The prisoners in the penal colony in St. Petersburg were expecting the officials’ visit, believing that it would be a kind of inspection. Instead, men in uniform arrived and offered them amnesty – if they agreed to fight alongside the Russian army in Ukraine.
Over the following days, about 12 or so left the prison, according to a woman whose boyfriend is serving a prison sentence there. Speaking on condition of anonymity because she feared reprisals, she said her boyfriend was not among the volunteers, although years into his sentence, he “couldn’t think of it.”
As Russia continues to suffer losses in its invasion of UkraineNow approaching its sixth month, the Kremlin has refused to announce a blanket mobilization — a move that may be very unpopular for President Vladimir Putin. This has instead led to clandestine recruitment efforts that involve the use of prisoners to make up for manpower shortages.
This is also happening amid reports that hundreds of Russian soldiers are refusing to fight and trying to withdraw from the army.
“We are seeing a huge influx of people who want to leave the war zone — those who have served for a long time and those who have recently signed a contract,” said Alexei Tabalov, a lawyer who runs the Law Enforcement School. help group.
Tabalov said in an interview with The Associated Press that the group has seen an influx of requests from men wanting to terminate their contracts, “and I personally have the impression that whoever can escape.” And the Department of Defense is digging deep to find people it can persuade to serve.
Although the Ministry of Defense has denied that any “mobilization activities” have taken place, the authorities appear to be doing their best to boost recruitment. Billboards and public transportation advertisements in various areas proclaim, “This is the job,” urging men to join the professional military. Authorities have set up mobile recruitment centers in some cities, including one at the Siberian half-marathon site in May.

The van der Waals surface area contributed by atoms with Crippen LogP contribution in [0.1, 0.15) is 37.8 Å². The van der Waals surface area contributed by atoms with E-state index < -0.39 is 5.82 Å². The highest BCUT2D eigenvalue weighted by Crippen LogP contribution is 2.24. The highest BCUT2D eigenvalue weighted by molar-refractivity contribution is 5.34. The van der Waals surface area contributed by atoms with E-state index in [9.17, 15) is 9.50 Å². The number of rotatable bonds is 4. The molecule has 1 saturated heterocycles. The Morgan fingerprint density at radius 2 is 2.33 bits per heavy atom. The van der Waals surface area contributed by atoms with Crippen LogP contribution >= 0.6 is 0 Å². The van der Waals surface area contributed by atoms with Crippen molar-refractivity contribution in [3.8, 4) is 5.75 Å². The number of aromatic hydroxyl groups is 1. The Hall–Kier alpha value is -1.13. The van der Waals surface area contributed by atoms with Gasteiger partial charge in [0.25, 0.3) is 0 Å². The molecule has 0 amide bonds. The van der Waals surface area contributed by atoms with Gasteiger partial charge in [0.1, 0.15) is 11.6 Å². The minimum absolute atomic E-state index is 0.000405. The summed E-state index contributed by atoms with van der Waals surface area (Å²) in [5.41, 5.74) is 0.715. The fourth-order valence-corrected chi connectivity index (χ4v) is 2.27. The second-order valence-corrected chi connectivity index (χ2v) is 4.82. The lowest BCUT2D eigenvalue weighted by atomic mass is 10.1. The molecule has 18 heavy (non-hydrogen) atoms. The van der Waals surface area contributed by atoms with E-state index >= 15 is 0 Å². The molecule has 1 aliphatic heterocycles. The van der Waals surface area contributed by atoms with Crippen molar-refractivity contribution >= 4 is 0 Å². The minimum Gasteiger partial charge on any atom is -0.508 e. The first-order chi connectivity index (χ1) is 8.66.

Regional administrations form “voluntary battalions” that are promoted on state television. Business daily Kommersant counted at least 40 of these entities in 20 regions, with volunteer officials promising monthly salaries ranging from the equivalent of $2,150 to nearly $5,500, plus bonuses.
The Associated Press has seen thousands of job vacancies on job search sites for various military professionals.
The British military said this week that Russia has formed a major new ground force called the Army’s Third Corps from “volunteer battalions”, looking for men up to the age of 50 and requiring only a middle school education, while offering “lucrative cash bonuses” once they do. They are published in Ukraine.
But there are also complaints in the media that some are not getting the promised amounts, although these reports cannot be independently verified.
In early August, Tabalov said he began receiving multiple requests for legal assistance from reservists who had been ordered to participate in a two-month training in areas near the border with Ukraine.
Vladimir Usishkin, founder of prisoners’ rights group Gulagu.net, said prisoner recruitment has been going on in recent weeks in up to seven regions, citing colleagues and relatives his group has contacted.
This is not the first time that the authorities have used such a tactic, as the Soviet Union employed “prisoner battalions” during World War II.
Nor is Russia alone. Early in the war, Ukrainian President Volodymyr Zelensky promised to pardon veterans behind bars if they volunteered to fight, though it remains unclear whether anything came of it.
Osichkin said that in the current circumstances, it was not the Ministry of Defense that was recruiting prisoners – instead, it was Russia’s shadowy special military force, the Wagner Group..